In his monthly crypto tech column, Israeli serial entrepreneur Ariel Shapira covers emerging technologies in cryptocurrency, decentralized finance (DeFi), and blockchain, as well as their role in shaping the 21st century economy.

The posthumous consensus on the crypto market crash among industry leaders from Polygon co-founder Mihailo Bjelic to crypto billionaire investor Mark Cuban, is that bear markets are a healthy way to cleanse the market. The latter even pointed to a line longtime crypto critic Warren Buffett used to voice his opinion on the matter.

“Only when the tide goes out do you find out who has been swimming naked.”
Of course, no one in the industry will dispute the claim that bear markets shed the weak, or the corrupt naked in this case. But it would be a mistake to leave the analysis at that as if more than $700 billion was wiped out overnight is something we must continue to accept from the cryptocurrency markets. It is important to understand the key factors in this recent uptrend that led to its massive demise, and how to foster a more stable market going forward.

NFTs: grace or past?
We are still five years away from the first massive crypto crash that was spurred by the popular initial coin offering (ICO) boom of 2017. With the industry still in its infancy, most of the projects that emerged during this period and led the investment were random coins claiming to be Be the next Bitcoin (BTC). The industry has evolved quite a bit since then, and this time around, other applications of the blockchain have led the way.

So, what is the latest version of scam ICOs? Several factors contributed to the recent market boom that pushed Bitcoin to nearly $70,000 per coin. But perhaps most similar in substance – yet often more ridiculous – to last year’s ICOs were Non-Fungible Tokens (NFT), a market that reached $25 billion in 2021. The industry may have reached a peak The hype was when Bored’s NFTs Ape Yacht Club (BAYC) group sold hundreds of thousands – and later millions – of dollars in Ether (ETH). Celebrities, as well as industry icons like Adidas, Coachella, and even the Super Bowl participated.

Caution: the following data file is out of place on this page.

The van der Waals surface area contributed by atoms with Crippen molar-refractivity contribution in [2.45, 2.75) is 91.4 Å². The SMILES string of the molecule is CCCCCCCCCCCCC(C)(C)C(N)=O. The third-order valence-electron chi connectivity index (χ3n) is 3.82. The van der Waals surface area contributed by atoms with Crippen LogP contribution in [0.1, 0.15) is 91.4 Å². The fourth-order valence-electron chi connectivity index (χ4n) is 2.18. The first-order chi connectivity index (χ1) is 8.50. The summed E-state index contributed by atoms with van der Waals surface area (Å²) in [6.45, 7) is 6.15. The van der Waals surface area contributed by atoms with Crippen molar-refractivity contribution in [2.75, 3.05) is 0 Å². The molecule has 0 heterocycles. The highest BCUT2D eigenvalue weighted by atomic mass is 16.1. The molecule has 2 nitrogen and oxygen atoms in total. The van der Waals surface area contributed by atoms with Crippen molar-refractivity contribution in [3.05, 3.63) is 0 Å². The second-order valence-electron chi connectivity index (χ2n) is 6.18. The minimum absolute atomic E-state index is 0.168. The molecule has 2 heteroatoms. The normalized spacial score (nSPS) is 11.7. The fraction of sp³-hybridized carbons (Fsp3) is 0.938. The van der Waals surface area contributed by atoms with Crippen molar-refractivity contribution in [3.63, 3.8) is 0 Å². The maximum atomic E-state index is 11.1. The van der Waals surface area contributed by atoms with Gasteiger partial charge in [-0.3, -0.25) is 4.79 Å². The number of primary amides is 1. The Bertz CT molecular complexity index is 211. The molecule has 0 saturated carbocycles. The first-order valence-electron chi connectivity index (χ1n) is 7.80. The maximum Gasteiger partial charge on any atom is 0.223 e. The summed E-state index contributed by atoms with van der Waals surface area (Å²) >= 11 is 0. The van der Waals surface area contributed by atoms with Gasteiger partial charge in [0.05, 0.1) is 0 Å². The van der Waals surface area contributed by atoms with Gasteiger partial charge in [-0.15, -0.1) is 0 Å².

Related: Beyond the hype: NFT could lead the way in transforming business experiences

Then it all went south when everyone found out that over 80% of the NFTs created for free on OpenSea were either scams or scams. The cash grab culture was fully displayed in person at an NFT.NYC event in late June.

However, it’s not as if many in the crypto space would deny that the technology behind NFTs will redefine ownership and play a major role in Web3. But how can we move into that future without SAMS getting into the arms of innovation?

It is actually quite obvious. The way forward for NFTs and the technology behind them is to connect them to desired physical assets and harness their ability to authenticate and secure products.

For example, companies in the luxury goods industry have been exploring the use of NFTs as a way to combat the spread of counterfeit goods. Projects like the Aura Blockchain Consortium, chaired by luxury giants LVMH and Prada Group, leverage the power of NFT technology for product authentication, supply chain transparency, and data ownership for their physical products.

It’s not necessarily about selling a digital sneaker but improving the product and brand experience for their affluent customers. Jewelery company Yvel, for example, launched a stock trading platform tied to luxury jewelry and precious metals as collateral — in effect linking NFTs to tangible products rather than JPEGS.

Related Topics: NFT 2.0: The Next Generation of NFTs Will Be Streamlined and Trustworthy

The Greenest Pastures in Blockchain
Surviving the bear market is not only imperative for NFTs, but also for more foundational crypto assets — which, by the way, hasn’t fully corrected their tendency toward scams either. The collapse of the algorithmic stablecoin is likely to cause a serious aversion for ordinary owners and businesses to meaningfully explore how to tie cryptocurrencies to traditional assets, but that doesn’t mean all hope is lost. The path forward here really is to focus on creating a product that meets a real and tangible market need – not unlike a solution to the NFT market crash.

Related: What can other algorithmic stablecoins learn from the Terra crash?

This is something we’ve all heard before. So how do we get there purposefully this time around? It all comes back to business basics. To thrive, startups need to find a problem to try to solve, and that problem can’t be simply that the founder isn’t wealthy enough. So, what sectors can meaningful coins focus on?

Minimizing environmental impact and operating sustainably has long been a white whale for crypto and blockchain projects. A frequent criticism of cryptocurrencies and the blockchain as a whole is that they cause massive harm to e

Source: CoinTelegraph